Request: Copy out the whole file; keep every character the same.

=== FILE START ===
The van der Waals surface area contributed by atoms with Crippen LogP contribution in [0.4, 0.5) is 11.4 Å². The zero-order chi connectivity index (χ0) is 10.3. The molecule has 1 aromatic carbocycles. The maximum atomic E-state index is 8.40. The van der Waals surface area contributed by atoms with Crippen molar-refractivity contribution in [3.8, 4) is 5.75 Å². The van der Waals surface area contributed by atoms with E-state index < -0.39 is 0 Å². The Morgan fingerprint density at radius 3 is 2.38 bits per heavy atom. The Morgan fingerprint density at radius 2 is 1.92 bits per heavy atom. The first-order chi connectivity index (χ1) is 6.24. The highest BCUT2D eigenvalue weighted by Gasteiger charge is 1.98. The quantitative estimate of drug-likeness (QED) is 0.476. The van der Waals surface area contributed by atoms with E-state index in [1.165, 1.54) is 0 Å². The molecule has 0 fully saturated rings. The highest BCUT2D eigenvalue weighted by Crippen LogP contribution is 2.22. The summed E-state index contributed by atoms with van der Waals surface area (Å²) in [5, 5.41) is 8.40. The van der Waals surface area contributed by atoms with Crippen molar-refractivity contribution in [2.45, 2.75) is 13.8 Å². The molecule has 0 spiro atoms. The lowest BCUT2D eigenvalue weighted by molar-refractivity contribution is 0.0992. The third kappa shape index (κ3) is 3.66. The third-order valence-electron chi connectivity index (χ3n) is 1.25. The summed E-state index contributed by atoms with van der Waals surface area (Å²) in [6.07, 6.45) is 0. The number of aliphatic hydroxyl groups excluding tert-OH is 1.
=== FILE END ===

The van der Waals surface area contributed by atoms with Crippen LogP contribution in [0.4, 0.5) is 11.4 Å². The zero-order chi connectivity index (χ0) is 10.3. The molecule has 1 aromatic carbocycles. The maximum atomic E-state index is 8.40. The van der Waals surface area contributed by atoms with Crippen molar-refractivity contribution in [3.8, 4) is 5.75 Å². The van der Waals surface area contributed by atoms with E-state index < -0.39 is 0 Å². The Morgan fingerprint density at radius 3 is 2.38 bits per heavy atom. The Morgan fingerprint density at radius 2 is 1.92 bits per heavy atom. The first-order chi connectivity index (χ1) is 6.24. The highest BCUT2D eigenvalue weighted by Gasteiger charge is 1.98. The quantitative estimate of drug-likeness (QED) is 0.476. The van der Waals surface area contributed by atoms with E-state index in [1.165, 1.54) is 0 Å². The molecule has 0 fully saturated rings. The highest BCUT2D eigenvalue weighted by Crippen LogP contribution is 2.22. The summed E-state index contributed by atoms with van der Waals surface area (Å²) in [5, 5.41) is 8.40. The van der Waals surface area contributed by atoms with Crippen molar-refractivity contribution in [2.45, 2.75) is 13.8 Å². The molecule has 0 spiro atoms. The lowest BCUT2D eigenvalue weighted by molar-refractivity contribution is 0.0992. The third kappa shape index (κ3) is 3.66. The third-order valence-electron chi connectivity index (χ3n) is 1.25. The summed E-state index contributed by atoms with van der Waals surface area (Å²) in [6.07, 6.45) is 0. The number of aliphatic hydroxyl groups excluding tert-OH is 1.